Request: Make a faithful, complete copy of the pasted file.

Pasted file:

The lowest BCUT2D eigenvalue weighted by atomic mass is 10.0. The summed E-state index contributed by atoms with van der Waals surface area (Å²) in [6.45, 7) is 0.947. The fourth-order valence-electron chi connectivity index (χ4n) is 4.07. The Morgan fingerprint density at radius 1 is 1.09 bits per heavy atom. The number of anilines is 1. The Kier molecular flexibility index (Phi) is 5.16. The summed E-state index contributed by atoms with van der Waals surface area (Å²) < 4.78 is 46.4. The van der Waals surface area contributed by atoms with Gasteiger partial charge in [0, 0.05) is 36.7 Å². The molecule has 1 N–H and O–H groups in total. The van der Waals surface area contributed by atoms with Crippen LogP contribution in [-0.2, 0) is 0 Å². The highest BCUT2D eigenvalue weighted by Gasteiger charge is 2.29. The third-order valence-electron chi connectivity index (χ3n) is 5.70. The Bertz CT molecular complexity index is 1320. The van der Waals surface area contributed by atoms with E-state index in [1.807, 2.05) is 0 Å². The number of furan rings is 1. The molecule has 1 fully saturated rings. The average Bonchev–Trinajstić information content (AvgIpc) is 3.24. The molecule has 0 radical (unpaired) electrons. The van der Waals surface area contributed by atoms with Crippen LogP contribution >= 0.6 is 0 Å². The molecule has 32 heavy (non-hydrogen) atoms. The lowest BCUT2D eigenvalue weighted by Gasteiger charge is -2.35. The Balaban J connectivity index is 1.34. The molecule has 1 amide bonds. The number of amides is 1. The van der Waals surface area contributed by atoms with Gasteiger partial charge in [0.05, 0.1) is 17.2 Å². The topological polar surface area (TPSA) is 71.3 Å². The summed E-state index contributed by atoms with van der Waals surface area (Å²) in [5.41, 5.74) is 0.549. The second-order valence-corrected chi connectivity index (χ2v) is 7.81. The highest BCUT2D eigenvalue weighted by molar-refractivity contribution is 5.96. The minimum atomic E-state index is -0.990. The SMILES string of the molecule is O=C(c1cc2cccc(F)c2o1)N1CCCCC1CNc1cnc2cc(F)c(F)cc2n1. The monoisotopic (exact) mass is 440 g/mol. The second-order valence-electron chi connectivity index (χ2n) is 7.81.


The lowest BCUT2D eigenvalue weighted by atomic mass is 10.0. The summed E-state index contributed by atoms with van der Waals surface area (Å²) in [6.45, 7) is 0.947. The fourth-order valence-electron chi connectivity index (χ4n) is 4.07. The Morgan fingerprint density at radius 1 is 1.09 bits per heavy atom. The number of anilines is 1. The Kier molecular flexibility index (Phi) is 5.16. The summed E-state index contributed by atoms with van der Waals surface area (Å²) < 4.78 is 46.4. The van der Waals surface area contributed by atoms with Gasteiger partial charge in [0, 0.05) is 36.7 Å². The molecule has 1 N–H and O–H groups in total. The van der Waals surface area contributed by atoms with Crippen LogP contribution in [-0.2, 0) is 0 Å². The highest BCUT2D eigenvalue weighted by Gasteiger charge is 2.29. The third-order valence-electron chi connectivity index (χ3n) is 5.70. The Bertz CT molecular complexity index is 1320. The van der Waals surface area contributed by atoms with E-state index in [1.807, 2.05) is 0 Å². The number of furan rings is 1. The molecule has 1 fully saturated rings. The average Bonchev–Trinajstić information content (AvgIpc) is 3.24. The molecule has 0 radical (unpaired) electrons. The van der Waals surface area contributed by atoms with Crippen LogP contribution >= 0.6 is 0 Å². The molecule has 32 heavy (non-hydrogen) atoms. The lowest BCUT2D eigenvalue weighted by Gasteiger charge is -2.35. The Balaban J connectivity index is 1.34. The molecule has 1 amide bonds. The number of amides is 1. The van der Waals surface area contributed by atoms with Gasteiger partial charge in [0.05, 0.1) is 17.2 Å². The topological polar surface area (TPSA) is 71.3 Å². The summed E-state index contributed by atoms with van der Waals surface area (Å²) in [5.41, 5.74) is 0.549. The second-order valence-corrected chi connectivity index (χ2v) is 7.81. The highest BCUT2D eigenvalue weighted by molar-refractivity contribution is 5.96. The minimum atomic E-state index is -0.990. The SMILES string of the molecule is O=C(c1cc2cccc(F)c2o1)N1CCCCC1CNc1cnc2cc(F)c(F)cc2n1. The monoisotopic (exact) mass is 440 g/mol. The second-order valence-electron chi connectivity index (χ2n) is 7.81.